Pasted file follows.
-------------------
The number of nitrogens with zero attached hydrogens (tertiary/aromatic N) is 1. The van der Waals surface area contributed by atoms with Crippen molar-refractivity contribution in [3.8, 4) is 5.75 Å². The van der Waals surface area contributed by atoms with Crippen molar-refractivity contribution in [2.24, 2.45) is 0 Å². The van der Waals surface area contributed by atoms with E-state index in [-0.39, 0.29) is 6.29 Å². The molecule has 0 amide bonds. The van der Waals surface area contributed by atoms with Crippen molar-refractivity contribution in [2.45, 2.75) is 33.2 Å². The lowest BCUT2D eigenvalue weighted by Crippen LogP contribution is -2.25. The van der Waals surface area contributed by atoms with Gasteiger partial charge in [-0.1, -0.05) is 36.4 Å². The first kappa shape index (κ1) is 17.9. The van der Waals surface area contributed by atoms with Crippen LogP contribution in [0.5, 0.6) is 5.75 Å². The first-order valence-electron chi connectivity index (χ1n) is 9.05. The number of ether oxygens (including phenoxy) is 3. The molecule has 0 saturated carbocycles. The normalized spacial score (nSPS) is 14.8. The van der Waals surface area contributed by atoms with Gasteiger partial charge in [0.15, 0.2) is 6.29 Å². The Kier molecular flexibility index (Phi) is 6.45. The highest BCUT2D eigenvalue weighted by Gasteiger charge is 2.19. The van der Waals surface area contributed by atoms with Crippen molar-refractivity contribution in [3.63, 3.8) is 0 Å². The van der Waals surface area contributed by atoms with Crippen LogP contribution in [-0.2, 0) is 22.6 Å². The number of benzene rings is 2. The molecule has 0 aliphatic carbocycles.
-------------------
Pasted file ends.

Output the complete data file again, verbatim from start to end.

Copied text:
The number of nitrogens with zero attached hydrogens (tertiary/aromatic N) is 1. The van der Waals surface area contributed by atoms with Crippen molar-refractivity contribution in [3.8, 4) is 5.75 Å². The van der Waals surface area contributed by atoms with Crippen molar-refractivity contribution in [2.24, 2.45) is 0 Å². The van der Waals surface area contributed by atoms with E-state index in [-0.39, 0.29) is 6.29 Å². The molecule has 0 amide bonds. The van der Waals surface area contributed by atoms with Crippen molar-refractivity contribution in [2.45, 2.75) is 33.2 Å². The lowest BCUT2D eigenvalue weighted by Crippen LogP contribution is -2.25. The van der Waals surface area contributed by atoms with Gasteiger partial charge in [-0.1, -0.05) is 36.4 Å². The first kappa shape index (κ1) is 17.9. The van der Waals surface area contributed by atoms with Crippen LogP contribution in [0.5, 0.6) is 5.75 Å². The first-order valence-electron chi connectivity index (χ1n) is 9.05. The number of ether oxygens (including phenoxy) is 3. The molecule has 0 saturated carbocycles. The normalized spacial score (nSPS) is 14.8. The van der Waals surface area contributed by atoms with Gasteiger partial charge in [0.15, 0.2) is 6.29 Å². The Kier molecular flexibility index (Phi) is 6.45. The highest BCUT2D eigenvalue weighted by Gasteiger charge is 2.19. The van der Waals surface area contributed by atoms with Crippen molar-refractivity contribution in [3.63, 3.8) is 0 Å². The van der Waals surface area contributed by atoms with Crippen LogP contribution in [-0.2, 0) is 22.6 Å². The number of benzene rings is 2. The molecule has 0 aliphatic carbocycles.